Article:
Developing a New Cybersecurity Product? Consider a Newly Registered Domains Database by@WhoisXMLAPI

Developing a New Cybersecurity Product? Consider a Newly Registered Domains Database

WhoisXML API HackerNoon profile picture


Top Whois, DNS, IP and threat intelligence data provider. We provide APIs, databases, and tools.

As criminals continue to modify and beef up their tools including remote access Trojans (RATs), web shells, and command-and-control (C&C) obfuscators, the cybersecurity community isn’t far behind. The imminent threat of high-profile malware attacks, scams, and other forms of cybercrime has led to the growth of the cybersecurity industry. Indeed, the global cybersecurity market value will reach US$281.74 billion by 2027 from US$112.01 billion in 2019.

More enterprises and vendors are venturing into cybersecurity product development, and given the growing threat landscape, this is probably a good thing. Still, product quality matters and any offering is only as good as its cyber threat data. This brings us to the need for a newly registered domains database, a rich source of domain intelligence that can potentially fortify cybersecurity products in the making.

What Are Newly Registered Domains?

Newly registered domains (NRDs) refer to those created or updated within the last couple of weeks or months. To the uninitiated, this may be of little value. But for cybersecurity experts who understand how threat actors utilize these domains to execute scams, a newly registered domains list becomes a vital threat intelligence source.

2 Ways a Newly Registered Domains Database Can Enhance Cybersecurity Products

A newly registered domains list can be a crucial domain intelligence source for several cybersecurity products. However, we zoomed in on two tools to illustrate how such a database can enhance their effectiveness.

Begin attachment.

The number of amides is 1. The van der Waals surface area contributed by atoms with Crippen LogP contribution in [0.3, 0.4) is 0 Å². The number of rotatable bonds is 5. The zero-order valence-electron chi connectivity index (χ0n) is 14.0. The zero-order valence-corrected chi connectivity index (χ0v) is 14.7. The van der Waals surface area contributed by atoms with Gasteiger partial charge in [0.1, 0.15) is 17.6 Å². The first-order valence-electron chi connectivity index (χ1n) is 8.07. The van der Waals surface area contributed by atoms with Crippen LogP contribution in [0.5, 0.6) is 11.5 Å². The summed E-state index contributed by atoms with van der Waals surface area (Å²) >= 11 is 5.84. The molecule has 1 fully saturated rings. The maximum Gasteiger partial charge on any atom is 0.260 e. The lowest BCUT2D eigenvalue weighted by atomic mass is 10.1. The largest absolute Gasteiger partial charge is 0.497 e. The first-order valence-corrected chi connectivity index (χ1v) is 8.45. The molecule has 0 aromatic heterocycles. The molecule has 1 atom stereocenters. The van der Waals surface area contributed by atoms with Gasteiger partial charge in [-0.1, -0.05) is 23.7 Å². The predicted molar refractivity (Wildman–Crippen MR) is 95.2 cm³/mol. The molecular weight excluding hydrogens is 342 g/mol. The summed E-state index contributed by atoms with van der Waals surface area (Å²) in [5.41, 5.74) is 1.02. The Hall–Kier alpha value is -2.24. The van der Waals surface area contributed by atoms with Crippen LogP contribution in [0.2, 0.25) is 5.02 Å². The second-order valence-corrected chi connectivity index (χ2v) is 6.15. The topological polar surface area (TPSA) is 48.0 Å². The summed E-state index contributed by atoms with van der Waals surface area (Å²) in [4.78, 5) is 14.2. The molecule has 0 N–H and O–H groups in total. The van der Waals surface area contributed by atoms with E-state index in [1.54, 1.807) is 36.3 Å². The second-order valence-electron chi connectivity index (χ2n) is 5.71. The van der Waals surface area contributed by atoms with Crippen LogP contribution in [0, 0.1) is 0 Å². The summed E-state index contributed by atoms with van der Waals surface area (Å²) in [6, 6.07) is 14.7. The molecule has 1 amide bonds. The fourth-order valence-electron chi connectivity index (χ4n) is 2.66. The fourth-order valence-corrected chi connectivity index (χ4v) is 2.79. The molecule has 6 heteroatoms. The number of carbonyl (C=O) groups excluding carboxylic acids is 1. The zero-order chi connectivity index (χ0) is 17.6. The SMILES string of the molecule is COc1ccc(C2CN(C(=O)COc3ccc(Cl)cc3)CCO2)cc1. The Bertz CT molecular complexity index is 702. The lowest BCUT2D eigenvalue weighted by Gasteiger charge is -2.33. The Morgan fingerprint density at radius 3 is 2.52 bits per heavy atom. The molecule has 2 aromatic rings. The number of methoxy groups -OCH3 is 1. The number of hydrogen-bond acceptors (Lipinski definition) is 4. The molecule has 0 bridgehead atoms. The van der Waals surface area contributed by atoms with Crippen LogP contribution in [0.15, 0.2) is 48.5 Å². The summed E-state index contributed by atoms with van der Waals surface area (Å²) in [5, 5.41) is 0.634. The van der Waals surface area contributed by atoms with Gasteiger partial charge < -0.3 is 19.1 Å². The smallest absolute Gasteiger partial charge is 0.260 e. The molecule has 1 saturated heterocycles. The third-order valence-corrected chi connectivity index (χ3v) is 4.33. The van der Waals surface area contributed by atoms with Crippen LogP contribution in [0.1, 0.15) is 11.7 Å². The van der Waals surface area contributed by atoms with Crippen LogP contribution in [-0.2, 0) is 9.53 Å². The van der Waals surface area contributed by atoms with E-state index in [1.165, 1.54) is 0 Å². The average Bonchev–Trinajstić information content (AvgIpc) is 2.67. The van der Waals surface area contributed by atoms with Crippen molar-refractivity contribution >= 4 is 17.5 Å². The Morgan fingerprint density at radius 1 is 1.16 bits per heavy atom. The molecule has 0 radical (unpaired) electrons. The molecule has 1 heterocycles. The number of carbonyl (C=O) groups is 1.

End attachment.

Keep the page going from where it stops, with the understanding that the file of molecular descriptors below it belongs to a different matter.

1. Domain Reputation Scoring Products

To protect against cyberattacks, several organizations turn to domain reputation as an important indicator to decide whether to grant access to a domain or not. A reliable domain reputation tool should take into account different security data points, including the age of a given domain as research shows that 70% of newly registered domains are malicious. 

Take, for example, new domains that contain the word “corona” in them. Cybersecurity experts detected a surge in malicious domains that take advantage of the ongoing coronavirus pandemic.

This finding is consistent with the data we gathered from our newly registered domains database for 19 April 2020. In it, we saw 239 recently registered domains containing the word “corona.”


April 19 wasn’t the only date we noticed such occurrences. On 29 February, 384 new “corona” domains made it to the list. On 31 March, the newly registered domains database showed an additional 451 domains. The domain names varied from cashforcorona[.]com to corona-donations[.]com.

While some of these domains could be legitimate, we can’t discount the fact that most could figure in phishing attacks and other malicious activities.

In short, developers of domain reputation scoring products can create a more reliable tool if they integrate a newly registered domains list in their scoring algorithm. Their clients would be more protected against threats that weaponize freshly registered domains.

2. Brand Protection Tools

There are several variants of brand protection tools available today. These products include social listening tools that allow brand owners to know how the market uses their brand names. Some are trademark search tools that enable brand owners to track the unauthorized use of their intellectual properties.

Brand protection is, however, also becoming a cybersecurity issue. Most phishing websites, for instance, mimic the name and appearance of popular brands to lure in victims. As such, there’s a need for brand protection tools that check for the use of brands in domain names.

The newly registered domains database under the .com TLD we downloaded, for instance, listed 13 domains that use the Netflix brand.


A simple WHOIS search tells us that the main Netflix website netflix[.] com’s registrant is Netflix, Inc. The organization, however, doesn’t seem to own any of the 13 domains that showed up on the newly registered domains list—some of which belonged to individuals in France, Panama, and even Quebec.

Any of these domain names could at some point figure in phishing attacks that lure Netflix subscribers into divulging their login credentials or credit card details.

Domain reputation scoring and brand protection applications are just two of the cybersecurity products that can benefit from the integration of a newly registered domains database. The domain intelligence gleaned from the newly registered domains list can also power threat intelligence platforms and other security solutions.


Signup or Login to Join the Discussion


Related Stories